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Incorporating Your Favorite Candy into Your Cookies

April 27, 2010

Everybody who has a sweet tooth can probably recite his or her top five favorite cookies. And most likely their top five favorite candies, too. But have you ever considered putting two of your favorites from each group together to get a cookie recipe that incorporates both? Let’s take chocolate, for example. That one is easy. Chocolate chips have been around seemingly forever, and there are dozens of recipes with them as a major ingredient. But what if you have a favorite chocolate bar that you love to eat? Why not chop it up and substitute it for the chocolate chips? Let’s be honest. It will most likely be completely delicious.

For many kids, making cookies with Mom or Grandma in the kitchen was a highlight of the week. First, you would get to pick out the recipe and then you get to make the dough. And, of course, you would then get to taste the dough to make sure it’s good enough to bake. After baking, you had hot gooey treats to share with all of your family and friends (although, you probably had to try one first to make sure it was okay to share). In a nutshell, making cookies was probably one of the first things you learned how to do. As a kid, how great would it have been to be able to incorporate your favorite candy into that recipe — like Reese’s Pieces, M&Ms or even a Snickers bar? Well, there’s absolutely nothing stopping you from experimenting now!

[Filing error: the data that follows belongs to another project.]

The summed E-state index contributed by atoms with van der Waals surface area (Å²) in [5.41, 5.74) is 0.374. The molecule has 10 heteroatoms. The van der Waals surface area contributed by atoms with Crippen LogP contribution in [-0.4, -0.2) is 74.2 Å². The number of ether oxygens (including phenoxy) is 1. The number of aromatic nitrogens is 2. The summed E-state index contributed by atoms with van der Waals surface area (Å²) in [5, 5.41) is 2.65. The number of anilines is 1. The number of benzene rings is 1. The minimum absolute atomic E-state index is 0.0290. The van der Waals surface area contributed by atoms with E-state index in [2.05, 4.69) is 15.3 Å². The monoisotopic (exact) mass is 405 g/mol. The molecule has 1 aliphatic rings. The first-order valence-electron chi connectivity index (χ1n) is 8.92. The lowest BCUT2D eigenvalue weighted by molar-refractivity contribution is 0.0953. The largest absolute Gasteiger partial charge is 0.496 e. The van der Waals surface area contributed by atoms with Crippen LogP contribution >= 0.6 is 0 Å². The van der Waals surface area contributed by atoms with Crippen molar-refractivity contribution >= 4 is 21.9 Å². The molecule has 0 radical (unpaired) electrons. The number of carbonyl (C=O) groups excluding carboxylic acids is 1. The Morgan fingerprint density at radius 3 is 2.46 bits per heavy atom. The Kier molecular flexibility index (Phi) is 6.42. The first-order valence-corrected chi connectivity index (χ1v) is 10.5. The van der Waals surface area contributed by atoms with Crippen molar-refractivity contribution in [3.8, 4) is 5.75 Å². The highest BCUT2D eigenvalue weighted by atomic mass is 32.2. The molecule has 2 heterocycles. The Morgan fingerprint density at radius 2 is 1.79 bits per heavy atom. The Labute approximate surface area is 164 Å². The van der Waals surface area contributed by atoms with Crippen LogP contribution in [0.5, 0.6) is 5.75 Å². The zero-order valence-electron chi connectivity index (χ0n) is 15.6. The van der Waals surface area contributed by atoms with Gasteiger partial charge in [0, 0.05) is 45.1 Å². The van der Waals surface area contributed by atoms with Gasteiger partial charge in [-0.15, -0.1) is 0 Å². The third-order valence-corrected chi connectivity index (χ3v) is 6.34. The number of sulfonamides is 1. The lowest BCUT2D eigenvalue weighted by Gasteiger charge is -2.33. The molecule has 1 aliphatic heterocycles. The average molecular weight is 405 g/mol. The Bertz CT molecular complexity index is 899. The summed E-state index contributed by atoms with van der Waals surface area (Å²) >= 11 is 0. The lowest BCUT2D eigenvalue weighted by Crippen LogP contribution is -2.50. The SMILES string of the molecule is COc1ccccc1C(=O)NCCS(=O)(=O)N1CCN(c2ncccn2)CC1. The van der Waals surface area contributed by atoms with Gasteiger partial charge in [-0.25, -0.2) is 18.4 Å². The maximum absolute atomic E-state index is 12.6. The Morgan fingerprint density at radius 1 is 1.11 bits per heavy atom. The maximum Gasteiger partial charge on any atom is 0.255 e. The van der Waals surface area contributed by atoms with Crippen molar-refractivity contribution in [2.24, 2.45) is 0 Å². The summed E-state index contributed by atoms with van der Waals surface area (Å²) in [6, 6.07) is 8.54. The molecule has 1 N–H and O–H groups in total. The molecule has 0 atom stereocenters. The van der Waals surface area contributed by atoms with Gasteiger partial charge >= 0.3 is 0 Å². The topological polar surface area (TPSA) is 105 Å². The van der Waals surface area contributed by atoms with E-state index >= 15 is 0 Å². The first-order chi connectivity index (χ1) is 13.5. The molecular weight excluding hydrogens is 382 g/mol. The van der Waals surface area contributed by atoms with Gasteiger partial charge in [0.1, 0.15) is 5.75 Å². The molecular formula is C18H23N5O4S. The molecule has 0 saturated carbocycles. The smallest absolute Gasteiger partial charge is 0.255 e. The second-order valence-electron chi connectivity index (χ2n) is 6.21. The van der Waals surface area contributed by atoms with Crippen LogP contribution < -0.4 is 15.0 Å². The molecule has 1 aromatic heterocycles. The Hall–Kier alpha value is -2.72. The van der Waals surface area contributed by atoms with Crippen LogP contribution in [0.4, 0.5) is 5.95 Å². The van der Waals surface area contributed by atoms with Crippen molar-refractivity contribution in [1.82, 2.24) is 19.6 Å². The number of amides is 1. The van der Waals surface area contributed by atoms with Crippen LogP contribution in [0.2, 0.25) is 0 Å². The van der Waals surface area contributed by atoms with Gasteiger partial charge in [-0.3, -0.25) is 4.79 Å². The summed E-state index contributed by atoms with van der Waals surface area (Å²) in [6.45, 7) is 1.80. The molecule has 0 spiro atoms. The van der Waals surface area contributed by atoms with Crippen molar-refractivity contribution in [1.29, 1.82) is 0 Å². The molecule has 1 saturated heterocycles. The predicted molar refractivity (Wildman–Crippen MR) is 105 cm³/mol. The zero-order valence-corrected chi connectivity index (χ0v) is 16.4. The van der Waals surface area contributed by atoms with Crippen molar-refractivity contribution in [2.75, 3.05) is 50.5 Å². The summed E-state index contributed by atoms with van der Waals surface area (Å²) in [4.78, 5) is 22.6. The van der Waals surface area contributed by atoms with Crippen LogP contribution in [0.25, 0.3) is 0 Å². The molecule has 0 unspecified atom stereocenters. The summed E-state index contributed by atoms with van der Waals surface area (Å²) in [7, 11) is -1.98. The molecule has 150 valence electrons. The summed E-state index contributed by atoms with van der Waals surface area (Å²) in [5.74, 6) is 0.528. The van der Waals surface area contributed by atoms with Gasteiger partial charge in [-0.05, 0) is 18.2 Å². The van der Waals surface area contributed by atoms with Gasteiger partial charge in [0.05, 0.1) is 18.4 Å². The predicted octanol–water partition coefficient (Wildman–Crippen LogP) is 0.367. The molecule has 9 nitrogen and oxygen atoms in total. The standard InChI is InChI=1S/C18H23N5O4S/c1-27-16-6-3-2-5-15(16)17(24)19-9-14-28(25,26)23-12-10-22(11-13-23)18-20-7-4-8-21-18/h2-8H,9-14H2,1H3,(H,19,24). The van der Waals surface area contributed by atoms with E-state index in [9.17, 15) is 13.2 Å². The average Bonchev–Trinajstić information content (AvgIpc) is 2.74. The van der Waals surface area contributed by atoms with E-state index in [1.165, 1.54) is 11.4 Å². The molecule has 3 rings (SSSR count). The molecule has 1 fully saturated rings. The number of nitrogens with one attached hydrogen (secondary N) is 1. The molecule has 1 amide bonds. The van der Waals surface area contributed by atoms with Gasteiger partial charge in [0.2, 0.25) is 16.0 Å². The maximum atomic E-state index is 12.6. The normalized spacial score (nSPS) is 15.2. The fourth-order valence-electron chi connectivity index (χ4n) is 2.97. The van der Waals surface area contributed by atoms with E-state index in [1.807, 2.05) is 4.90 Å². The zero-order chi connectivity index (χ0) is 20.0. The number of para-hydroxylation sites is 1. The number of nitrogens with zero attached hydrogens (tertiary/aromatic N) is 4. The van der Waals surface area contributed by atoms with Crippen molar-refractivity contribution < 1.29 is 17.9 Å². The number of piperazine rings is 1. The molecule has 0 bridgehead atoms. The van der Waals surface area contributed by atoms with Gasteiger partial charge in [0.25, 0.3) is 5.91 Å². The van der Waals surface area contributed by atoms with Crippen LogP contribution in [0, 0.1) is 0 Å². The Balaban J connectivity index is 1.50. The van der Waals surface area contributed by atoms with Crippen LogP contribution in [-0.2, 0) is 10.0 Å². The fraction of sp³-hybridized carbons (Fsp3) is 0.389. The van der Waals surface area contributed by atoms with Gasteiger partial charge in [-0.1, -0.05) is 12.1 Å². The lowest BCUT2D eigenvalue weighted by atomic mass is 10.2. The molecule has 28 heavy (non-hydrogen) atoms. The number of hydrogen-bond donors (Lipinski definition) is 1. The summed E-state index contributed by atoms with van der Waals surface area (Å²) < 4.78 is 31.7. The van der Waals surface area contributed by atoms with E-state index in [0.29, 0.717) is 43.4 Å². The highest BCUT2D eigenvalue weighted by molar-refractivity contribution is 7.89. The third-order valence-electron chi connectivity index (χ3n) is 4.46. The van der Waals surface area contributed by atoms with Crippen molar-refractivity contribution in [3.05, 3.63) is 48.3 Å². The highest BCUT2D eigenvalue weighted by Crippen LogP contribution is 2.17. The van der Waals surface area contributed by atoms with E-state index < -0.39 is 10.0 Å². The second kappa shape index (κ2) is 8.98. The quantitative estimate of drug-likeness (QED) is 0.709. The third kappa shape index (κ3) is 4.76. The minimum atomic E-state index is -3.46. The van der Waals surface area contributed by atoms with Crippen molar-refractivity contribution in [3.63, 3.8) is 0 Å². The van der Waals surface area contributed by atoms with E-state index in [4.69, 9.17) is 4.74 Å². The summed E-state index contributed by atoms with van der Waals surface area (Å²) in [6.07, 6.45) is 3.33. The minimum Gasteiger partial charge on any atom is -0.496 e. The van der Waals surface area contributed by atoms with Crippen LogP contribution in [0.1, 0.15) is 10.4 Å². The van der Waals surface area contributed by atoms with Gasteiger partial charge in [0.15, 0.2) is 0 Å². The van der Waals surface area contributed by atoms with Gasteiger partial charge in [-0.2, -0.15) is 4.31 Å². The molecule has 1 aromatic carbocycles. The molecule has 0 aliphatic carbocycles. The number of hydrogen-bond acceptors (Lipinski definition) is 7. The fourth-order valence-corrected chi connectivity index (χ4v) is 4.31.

Of course, you’re not likely going to find a specialized recipe that tailored to include each and every candy you desire to experiment. But, in all reality, that is pretty unnecessary. You just have to figure out what kind of batter you want to as your cookie’s base. Do you know of any other cookie recipes that emulate your idea? If you can’t find one at home or from a friend, the Internet has thousands of recipes to choose from. As soon as you find one of those, things should be fairly easily from there. If you think that your purple candies might not taste good with a peanut butter batter, think of a recipe without nuts. Maybe a sugar cookie recipe? Or shortbread? If you can’t think of a batter you prefer to use, try making your favorite batter and placing the candy one top of the warm cookie, or crush the candy and sprinkle the dust on top.

Candy cookies are especially fun to make for holidays or special occasions. Christmas can produce candy cane cookies, and for Halloween you can substitute candy corns. It doesn’t really matter, as long as you love the ingredients.

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